Even though the barrier was purely symbolic-- a flimsy drapery that could easily be breached at any time-- it still had psychological importance.

In those first fragile moments of the creative process, when you are trying to coax an idea into existence, words and voices-- or even a second set of eyes-- might scare it off.   The premature constraints imposed by an existing vocabulary could rob the idea of its potential.  

People share all kinds of things.  You might work together all day in the studio, as nekkid as Adam and Eve in the garden of Eden, and never blush once.  But the nakedness of a new idea-- that's a little too personal, and sometimes needs to be kept concealed.

Monday, August 18, 2014


Neal Adams was probably the most technically skillful comic artist of his generation. He was justly famous for his ability to squeeze fine lines and complex poses into densely packed panels:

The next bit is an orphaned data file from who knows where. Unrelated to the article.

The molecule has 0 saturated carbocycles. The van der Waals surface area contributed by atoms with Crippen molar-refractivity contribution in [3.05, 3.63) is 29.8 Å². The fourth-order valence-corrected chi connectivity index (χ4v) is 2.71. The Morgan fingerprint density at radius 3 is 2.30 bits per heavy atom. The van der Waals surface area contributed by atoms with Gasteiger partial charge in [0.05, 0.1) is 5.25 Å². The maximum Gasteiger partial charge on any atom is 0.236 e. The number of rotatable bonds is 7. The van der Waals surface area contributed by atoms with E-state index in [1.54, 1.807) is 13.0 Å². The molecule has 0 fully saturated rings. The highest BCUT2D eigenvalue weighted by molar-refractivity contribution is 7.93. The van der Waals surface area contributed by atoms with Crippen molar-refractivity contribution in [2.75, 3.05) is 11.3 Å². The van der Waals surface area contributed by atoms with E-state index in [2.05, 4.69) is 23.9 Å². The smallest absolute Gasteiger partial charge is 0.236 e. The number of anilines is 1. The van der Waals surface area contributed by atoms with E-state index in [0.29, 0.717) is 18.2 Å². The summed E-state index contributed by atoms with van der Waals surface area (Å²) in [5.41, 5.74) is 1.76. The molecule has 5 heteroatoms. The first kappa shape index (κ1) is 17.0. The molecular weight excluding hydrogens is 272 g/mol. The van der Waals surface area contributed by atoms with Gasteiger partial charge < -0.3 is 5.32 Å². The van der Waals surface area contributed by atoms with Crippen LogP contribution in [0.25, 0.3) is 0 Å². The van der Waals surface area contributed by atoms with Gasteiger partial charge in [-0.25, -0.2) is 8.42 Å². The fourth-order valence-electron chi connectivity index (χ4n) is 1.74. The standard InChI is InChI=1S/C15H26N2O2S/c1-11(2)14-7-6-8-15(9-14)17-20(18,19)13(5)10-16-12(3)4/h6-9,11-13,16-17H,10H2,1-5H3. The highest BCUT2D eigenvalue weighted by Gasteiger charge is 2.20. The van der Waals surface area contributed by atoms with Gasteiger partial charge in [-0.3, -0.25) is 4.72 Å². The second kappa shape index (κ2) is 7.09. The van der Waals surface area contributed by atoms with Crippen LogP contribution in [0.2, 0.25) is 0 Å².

But skilled fingers don't always know when to quit.  They itch to add more and more of those beautiful lines, and sometimes overwork a picture.

 Consider this disastrous reverse profile from an Adams illustration for Playboy:

Adams couldn't stand to be confined to the smooth plane of a cheek; he needed more to draw, so he reached clear around to the other side of the face and clawed the chin, nose and other features into view.  The result is an overworked, exaggerated mess.

A subtler artist might have exercised restraint and implied what was on the far side of that face.  The truth is, it often requires more talent to draw a simple contour than to fill in supporting details.

With one crayon stroke, Austin Briggs brilliantly captures the reverse profile of a balding man

In the following drawing, Kathe Kollwitz buries all of Adams' details in a shadow.  Yet, there is more honest observation in the contour of the silhouette than in the hundred lines Adams drew.